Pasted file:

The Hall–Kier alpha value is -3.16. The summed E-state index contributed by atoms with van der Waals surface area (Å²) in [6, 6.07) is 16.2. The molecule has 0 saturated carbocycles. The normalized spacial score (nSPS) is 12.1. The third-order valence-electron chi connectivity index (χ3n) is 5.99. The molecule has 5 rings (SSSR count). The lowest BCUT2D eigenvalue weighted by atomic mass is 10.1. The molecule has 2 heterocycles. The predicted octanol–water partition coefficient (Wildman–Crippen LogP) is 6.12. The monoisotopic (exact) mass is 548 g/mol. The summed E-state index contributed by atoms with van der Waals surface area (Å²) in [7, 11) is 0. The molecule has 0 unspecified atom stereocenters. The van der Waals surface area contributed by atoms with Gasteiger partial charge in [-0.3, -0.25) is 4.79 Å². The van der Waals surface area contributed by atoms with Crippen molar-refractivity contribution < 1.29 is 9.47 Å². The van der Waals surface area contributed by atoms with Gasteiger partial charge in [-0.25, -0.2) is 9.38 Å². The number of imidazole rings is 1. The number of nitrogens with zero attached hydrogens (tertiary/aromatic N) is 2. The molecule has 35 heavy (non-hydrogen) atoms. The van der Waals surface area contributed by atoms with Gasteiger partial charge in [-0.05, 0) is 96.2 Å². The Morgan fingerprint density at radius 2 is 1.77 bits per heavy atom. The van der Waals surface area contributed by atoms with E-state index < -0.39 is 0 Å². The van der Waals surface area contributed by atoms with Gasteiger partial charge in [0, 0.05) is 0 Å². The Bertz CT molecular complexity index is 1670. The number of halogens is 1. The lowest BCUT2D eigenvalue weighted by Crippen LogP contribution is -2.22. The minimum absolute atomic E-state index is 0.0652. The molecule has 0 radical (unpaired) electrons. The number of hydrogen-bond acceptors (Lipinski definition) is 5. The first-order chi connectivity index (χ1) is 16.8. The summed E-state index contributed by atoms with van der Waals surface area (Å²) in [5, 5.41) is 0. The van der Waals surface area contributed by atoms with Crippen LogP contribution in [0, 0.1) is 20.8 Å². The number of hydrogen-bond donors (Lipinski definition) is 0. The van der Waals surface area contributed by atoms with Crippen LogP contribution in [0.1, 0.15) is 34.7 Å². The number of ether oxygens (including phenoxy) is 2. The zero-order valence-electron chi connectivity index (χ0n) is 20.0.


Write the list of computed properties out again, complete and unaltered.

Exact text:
The Hall–Kier alpha value is -3.16. The summed E-state index contributed by atoms with van der Waals surface area (Å²) in [6, 6.07) is 16.2. The molecule has 0 saturated carbocycles. The normalized spacial score (nSPS) is 12.1. The third-order valence-electron chi connectivity index (χ3n) is 5.99. The molecule has 5 rings (SSSR count). The lowest BCUT2D eigenvalue weighted by atomic mass is 10.1. The molecule has 2 heterocycles. The predicted octanol–water partition coefficient (Wildman–Crippen LogP) is 6.12. The monoisotopic (exact) mass is 548 g/mol. The summed E-state index contributed by atoms with van der Waals surface area (Å²) in [7, 11) is 0. The molecule has 0 unspecified atom stereocenters. The van der Waals surface area contributed by atoms with Gasteiger partial charge in [-0.3, -0.25) is 4.79 Å². The van der Waals surface area contributed by atoms with Crippen molar-refractivity contribution < 1.29 is 9.47 Å². The van der Waals surface area contributed by atoms with Gasteiger partial charge in [-0.25, -0.2) is 9.38 Å². The number of imidazole rings is 1. The number of nitrogens with zero attached hydrogens (tertiary/aromatic N) is 2. The molecule has 35 heavy (non-hydrogen) atoms. The van der Waals surface area contributed by atoms with Gasteiger partial charge in [-0.05, 0) is 96.2 Å². The Morgan fingerprint density at radius 2 is 1.77 bits per heavy atom. The van der Waals surface area contributed by atoms with E-state index < -0.39 is 0 Å². The van der Waals surface area contributed by atoms with Gasteiger partial charge in [0, 0.05) is 0 Å². The Bertz CT molecular complexity index is 1670. The number of halogens is 1. The lowest BCUT2D eigenvalue weighted by Crippen LogP contribution is -2.22. The minimum absolute atomic E-state index is 0.0652. The molecule has 0 radical (unpaired) electrons. The number of hydrogen-bond acceptors (Lipinski definition) is 5. The first-order chi connectivity index (χ1) is 16.8. The summed E-state index contributed by atoms with van der Waals surface area (Å²) in [5, 5.41) is 0. The van der Waals surface area contributed by atoms with Crippen LogP contribution in [0, 0.1) is 20.8 Å². The number of hydrogen-bond donors (Lipinski definition) is 0. The van der Waals surface area contributed by atoms with Crippen LogP contribution in [0.1, 0.15) is 34.7 Å². The number of ether oxygens (including phenoxy) is 2. The zero-order valence-electron chi connectivity index (χ0n) is 20.0.